The treatment of taxes in bankruptcy is complicated, and falls into a number of areas.
Tax Returns In Bankruptcy
All bankruptcy debtors are required by the Bankruptcy Code to provide the bankruptcy trustee with a copy of their last federal income tax return prior to the first meeting of creditors. Many trustees require the last 2 tax returns. Chapter 13 debtors (wage earner plans) must have filed their last 4 tax returns prior to the creditors meeting. In the Southern District Of Florida the bankrupt must provide the trustee with copies of yearly income tax returns during the pendency of the bankruptcy case.
Cancellation Of Tax Debts In Bankruptcy
Firstly, some types of tax debt can not be cancelled in Bankruptcy. A tax that is required to be collected or withheld (payroll taxes) can not be discharged in bankruptcy. A tax debt in connection with the filing of a fraudulent return can not be cancelled in bankruptcy.
In some cases income tax debt can be eliminated in Chapter 7 and Chapter 13. The requirements are: a non-fraudulent return must have been filed; the tax return was due at least 3 years prior to the filing of the bankruptcy; the return was actually filed more than 2 years prior to filing bankruptcy; and in the event of an audit, the tax was assessed by the IRS at least 240 days before the bankruptcy filing. If these requirements are met the tax can be cancelled in Chapter 7, and treated in the unsecured class in a Chapter 13 Case. Otherwise the tax is not eliminated in Chapter 7, and must be paid in full as a priority claim under the Chapter 13 Plan.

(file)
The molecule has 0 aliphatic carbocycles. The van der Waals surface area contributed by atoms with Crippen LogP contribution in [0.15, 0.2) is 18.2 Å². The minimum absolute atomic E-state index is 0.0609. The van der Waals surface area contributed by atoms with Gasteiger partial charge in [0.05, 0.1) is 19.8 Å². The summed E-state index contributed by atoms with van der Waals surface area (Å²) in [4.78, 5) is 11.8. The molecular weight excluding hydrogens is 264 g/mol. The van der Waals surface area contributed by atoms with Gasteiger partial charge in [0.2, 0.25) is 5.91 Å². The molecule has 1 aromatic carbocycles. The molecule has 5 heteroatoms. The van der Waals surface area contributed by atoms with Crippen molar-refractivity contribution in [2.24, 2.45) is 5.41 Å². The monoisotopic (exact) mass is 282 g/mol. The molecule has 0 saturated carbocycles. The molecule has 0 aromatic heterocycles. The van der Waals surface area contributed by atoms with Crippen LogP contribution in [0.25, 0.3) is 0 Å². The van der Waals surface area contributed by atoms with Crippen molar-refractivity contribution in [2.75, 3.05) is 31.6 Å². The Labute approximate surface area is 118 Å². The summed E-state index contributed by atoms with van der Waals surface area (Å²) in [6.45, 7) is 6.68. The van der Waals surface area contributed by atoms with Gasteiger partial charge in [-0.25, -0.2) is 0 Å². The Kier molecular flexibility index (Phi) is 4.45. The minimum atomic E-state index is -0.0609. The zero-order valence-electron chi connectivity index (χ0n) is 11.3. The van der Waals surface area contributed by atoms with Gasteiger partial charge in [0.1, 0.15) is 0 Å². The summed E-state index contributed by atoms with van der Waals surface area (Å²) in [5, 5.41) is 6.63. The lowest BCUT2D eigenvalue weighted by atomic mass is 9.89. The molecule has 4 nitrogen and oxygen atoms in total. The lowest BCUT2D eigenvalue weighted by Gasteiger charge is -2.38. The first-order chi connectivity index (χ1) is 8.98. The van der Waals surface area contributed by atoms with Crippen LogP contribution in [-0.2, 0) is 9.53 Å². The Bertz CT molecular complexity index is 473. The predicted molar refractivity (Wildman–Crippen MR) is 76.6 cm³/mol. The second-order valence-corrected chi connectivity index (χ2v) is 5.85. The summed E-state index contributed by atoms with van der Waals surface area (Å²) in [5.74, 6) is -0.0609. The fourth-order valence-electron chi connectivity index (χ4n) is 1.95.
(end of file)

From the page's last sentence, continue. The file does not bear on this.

Tax Liens In Bankruptcy
If the IRS has filed Notices Of Federal Tax Lien other complications arise. For instance, even if the debt is eliminated in Chapter 7, the tax lien is not cancelled. Although the IRS can not levy on your wages, the lien continues to encumber your real estate. Consequently, you will not be able to sell the real estate until you pay the tax, or the IRS releases the lien.
If you have unpaid taxes call Todd to see if bankruptcy can help!